(G) A request to transfer a case to a new asylum office or interview location, including when the transfer is based on a new address;

(H) A request to provide additional evidence for an interview;

(I) Failure to provide a competent interpreter at an interview; and

(J) Failure to comply with any other request needed to determine asylum eligibility.

(b) Renewal and termination—(1) Renewals. USCIS may renew employment authorization under 8 CFR 274a.12(c)(8) in increments determined by USCIS in its discretion, but not to exceed increments of two years. Employment authorization is not permitted during any period of judicial review, but may be requested if a Federal court remands the case to the Board of Immigration Appeals. For employment authorization to be renewed under this section, the alien must request employment authorization on the form and in the manner prescribed by USCIS and according to the form instructions. USCIS will require that an alien establish that he or she has continued to pursue an asylum application before USCIS, an immigration judge, or the Board of Immigration Appeals and that he or she continues to meet the eligibility criteria for employment authorization set forth in 8 CFR 208.7(a). For purposes of renewal of employment authorization, pursuit of an asylum application before an immigration judge or the Board of Immigration Appeals is established by submitting a copy of the referral notice or Notice to Appear placing the alien in proceedings, any hearing notices issued by the immigration court, evidence of a timely filed appeal if the alien appealed the denial of the asylum application to the Board of Immigration Appeals, or remand order to the immigration judge or Board of Immigration Appeals.

(i) Referrals to an immigration judge. Employment authorization granted after the required 365-day waiting period will continue for the remaining period authorized (unless otherwise terminated or revoked) if the asylum officer refers the alien's asylum application to an immigration judge. In accordance with 8 CFR 208.7(b)(1), the alien may be granted renewals of employment authorization while under such review by the immigration judge.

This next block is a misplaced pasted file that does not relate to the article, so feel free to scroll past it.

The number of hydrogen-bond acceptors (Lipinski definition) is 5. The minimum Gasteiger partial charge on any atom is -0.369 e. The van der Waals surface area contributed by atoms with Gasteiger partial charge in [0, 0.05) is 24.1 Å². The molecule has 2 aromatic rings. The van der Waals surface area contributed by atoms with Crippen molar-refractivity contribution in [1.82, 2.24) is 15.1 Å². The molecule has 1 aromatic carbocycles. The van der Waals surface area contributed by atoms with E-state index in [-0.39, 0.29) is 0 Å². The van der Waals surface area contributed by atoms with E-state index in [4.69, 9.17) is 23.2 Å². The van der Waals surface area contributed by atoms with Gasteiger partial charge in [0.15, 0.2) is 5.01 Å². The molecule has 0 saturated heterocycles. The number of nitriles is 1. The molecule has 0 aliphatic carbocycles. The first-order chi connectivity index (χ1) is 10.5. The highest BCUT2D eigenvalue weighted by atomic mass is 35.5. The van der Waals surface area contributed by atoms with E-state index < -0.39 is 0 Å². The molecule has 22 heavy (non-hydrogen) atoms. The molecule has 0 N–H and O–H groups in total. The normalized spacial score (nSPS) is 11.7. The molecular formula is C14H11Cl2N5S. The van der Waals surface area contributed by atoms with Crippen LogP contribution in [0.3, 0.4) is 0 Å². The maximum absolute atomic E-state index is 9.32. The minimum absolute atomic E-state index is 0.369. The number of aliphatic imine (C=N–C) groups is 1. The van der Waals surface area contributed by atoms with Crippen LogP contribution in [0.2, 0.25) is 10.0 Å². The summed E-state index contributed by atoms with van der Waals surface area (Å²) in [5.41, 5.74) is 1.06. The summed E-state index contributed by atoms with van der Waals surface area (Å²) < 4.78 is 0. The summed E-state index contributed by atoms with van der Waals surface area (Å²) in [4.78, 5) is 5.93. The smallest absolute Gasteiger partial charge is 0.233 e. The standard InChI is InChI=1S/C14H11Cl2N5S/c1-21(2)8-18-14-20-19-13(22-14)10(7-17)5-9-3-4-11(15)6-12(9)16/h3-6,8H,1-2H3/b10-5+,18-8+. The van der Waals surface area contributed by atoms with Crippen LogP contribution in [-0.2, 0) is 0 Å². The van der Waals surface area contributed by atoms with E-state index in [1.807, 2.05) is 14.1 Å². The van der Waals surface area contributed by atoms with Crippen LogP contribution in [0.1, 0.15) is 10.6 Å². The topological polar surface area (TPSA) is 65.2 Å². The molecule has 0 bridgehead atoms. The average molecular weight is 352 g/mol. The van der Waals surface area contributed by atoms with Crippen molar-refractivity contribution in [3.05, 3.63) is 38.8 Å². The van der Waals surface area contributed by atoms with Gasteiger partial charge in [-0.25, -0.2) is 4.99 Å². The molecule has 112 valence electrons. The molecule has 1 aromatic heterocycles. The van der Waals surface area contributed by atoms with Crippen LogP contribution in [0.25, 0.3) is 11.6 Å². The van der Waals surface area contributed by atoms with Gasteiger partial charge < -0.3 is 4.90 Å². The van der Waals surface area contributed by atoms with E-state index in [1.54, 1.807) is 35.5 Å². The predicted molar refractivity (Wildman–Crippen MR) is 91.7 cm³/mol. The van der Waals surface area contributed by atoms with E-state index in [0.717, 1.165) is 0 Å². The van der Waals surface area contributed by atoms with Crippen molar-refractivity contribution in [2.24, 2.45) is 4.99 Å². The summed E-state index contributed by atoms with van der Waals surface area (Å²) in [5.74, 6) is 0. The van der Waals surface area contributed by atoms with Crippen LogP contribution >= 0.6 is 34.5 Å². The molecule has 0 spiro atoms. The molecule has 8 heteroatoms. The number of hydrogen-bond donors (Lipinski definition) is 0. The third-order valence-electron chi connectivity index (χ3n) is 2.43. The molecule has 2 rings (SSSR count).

(ii) Appeals to the Board of Immigration Appeals. If the immigration judge denies the alien's asylum application, any remaining period of employment authorization will continue for the period authorized (unless otherwise terminated or revoked) during the period for filing an appeal with the Board of Immigration Appeals under 8 CFR 1003.38(b) or, if an appeal is timely filed within such period, during the pendency of the appeal with the Board of Immigration Appeals. In accordance with 8 CFR 208.7(b)(1), the alien may be granted renewals of employment authorization during these periods while the appeal is under review by the Board of Immigration Appeals and any remand to the immigration judge.

(2) Terminations. The alien's employment authorization granted pursuant to 8 CFR 274a.12(c)(8) will automatically terminate effective on the date the asylum officer denies the asylum application, thirty days after an immigration judge denies the asylum application unless timely appealed to the Board of Immigration Appeals, or the Board of Immigration Appeals affirms or upholds a denial, regardless of whether any automatic extension period pursuant to 8 CFR 274a.13(d)(3) is in place.

(c) Severability. The provisions in this section are intended to be independent severable parts. In the event that any provision in this section is not implemented, DHS intends that the remaining provisions be implemented as an independent rule.

Start Amendment Part

5. Amend § 208.9 by revising paragraphs (d) and (e) to read as follows:

End Amendment Part
Procedure for interview before an asylum officer.
* * * * *

(d) Completion of the interview. Upon completion of the interview:

(1) The applicant or the applicant's representative will have an opportunity to make a statement or comment on the evidence presented. The asylum officer may, in his or her discretion, limit the length of such statement or comment and may require its submission in writing.

(2) USCIS will inform the applicant that he or she must appear in person to receive and to acknowledge receipt of the decision of the asylum officer and any other accompanying material at a time and place designated by the asylum officer, except as otherwise provided by the asylum officer. An applicant's failure to appear to receive and acknowledge receipt of the decision will be treated as delay caused by the applicant for purposes of 8 CFR 208.7.

(e) Extensions. The asylum officer will consider evidence submitted by the applicant together with his or her asylum application. The applicant must submit any documentary evidence at least 14 calendar days in advance of the interview date. As a matter of discretion, the asylum officer may consider evidence submitted within the 14-day period prior to the interview date or may grant the applicant a brief extension of time during which the applicant may submit additional evidence. Any such extension will be treated as a delay caused by the applicant for purposes of § 208.7.